MySpace is suffering at the hands of a number of cyber-vandals who are filling the walls belonging to a number of 'groups' with offensive comments and photographs. Among the groups that have fallen foul of these vandals are those dedicated to interests such as home beer brewing, animal welfare and gay rights issues.
Known as trolls, the cyber-vandals are egging each other on by posting taunting videos on Google's YouTube. It has left many MySpace users struggling to maintain order on their groups. They allege that MySpace has been lax in fixing several well-known glitches that persist on the site despite repeated efforts to contact security administrators. MySpace, which would not grant interviews for this story, contends it has beefed up its security department and does its best to patrol the site for misbehavior.
"Over the last two years, I have notified MySpace not only of the problems but given them possible solutions as well, but they have only responded with a thank you, but there never has been any result," said Corey Scott-Walton who runs a group for craft-beer enthusiasts.
Scott-Walton is one of several MySpace users who became fed-up with trolls and created their own tools for combating abuse.
One of the problems is a glitch that allows vandals to post comments on a group even when they aren't an approved member. Usually, a moderator must approve new people who join a group.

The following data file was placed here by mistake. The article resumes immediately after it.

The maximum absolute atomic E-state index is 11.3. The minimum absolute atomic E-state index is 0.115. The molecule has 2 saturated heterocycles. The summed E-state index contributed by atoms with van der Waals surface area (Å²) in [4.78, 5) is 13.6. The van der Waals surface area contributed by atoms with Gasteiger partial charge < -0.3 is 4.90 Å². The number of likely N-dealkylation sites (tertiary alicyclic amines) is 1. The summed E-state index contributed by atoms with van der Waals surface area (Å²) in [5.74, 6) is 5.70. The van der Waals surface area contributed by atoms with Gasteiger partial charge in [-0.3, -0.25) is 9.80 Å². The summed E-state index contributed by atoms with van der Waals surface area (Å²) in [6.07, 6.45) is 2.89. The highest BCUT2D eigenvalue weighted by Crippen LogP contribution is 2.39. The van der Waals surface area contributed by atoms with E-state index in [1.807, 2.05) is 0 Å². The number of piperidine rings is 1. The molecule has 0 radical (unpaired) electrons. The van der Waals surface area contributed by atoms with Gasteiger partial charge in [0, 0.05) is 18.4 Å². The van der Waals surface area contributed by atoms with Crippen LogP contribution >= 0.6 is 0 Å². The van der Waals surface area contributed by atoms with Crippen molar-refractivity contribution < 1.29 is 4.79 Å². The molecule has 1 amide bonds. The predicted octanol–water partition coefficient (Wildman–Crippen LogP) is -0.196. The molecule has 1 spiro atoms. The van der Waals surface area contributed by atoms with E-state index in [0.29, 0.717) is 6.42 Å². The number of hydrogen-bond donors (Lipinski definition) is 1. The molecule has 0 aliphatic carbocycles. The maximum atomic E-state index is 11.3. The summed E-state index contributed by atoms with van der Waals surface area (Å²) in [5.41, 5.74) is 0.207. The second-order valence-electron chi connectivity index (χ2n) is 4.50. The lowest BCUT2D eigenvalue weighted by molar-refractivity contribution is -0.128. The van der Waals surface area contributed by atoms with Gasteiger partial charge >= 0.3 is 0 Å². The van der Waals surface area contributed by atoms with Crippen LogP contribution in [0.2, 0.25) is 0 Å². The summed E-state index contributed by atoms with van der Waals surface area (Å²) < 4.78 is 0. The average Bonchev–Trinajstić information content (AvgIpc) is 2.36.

That glitch opens a door to two more. Another is 'bombing', where dozens of empty comments can be posted in the group's discussion area using an automated tool. The boxes push down the real comments and create hundreds of empty comment pages, effectively ruining a conversation. Another problem is 'pinning' where a new topic on a discussion thread can be pinned on any forum.
Even if the account of the vandal has been deleted, the offending posts are sort of halfway deleted, with no comments visible but page after page of blank space. Scott-Walton wrote a tool in Visual Basic called 'Thread Cleaning' that allows moderators to delete those posts.
MySpace's terms of service forbid use of automated tools and scripts, but users say they've been left with no choice.
Another MySpace user who is a web developer created a tool that will check his group every 20 seconds for spam and delete it. The web developer, who did not want to be identified for fear of harassment, said he has used the ‘report abuse’ feature hundreds of times.
"I've found that the more people that report an [abusive] account, the faster MySpace makes it go away," he said.
NEXT PAGE: More reports of cyber-vandals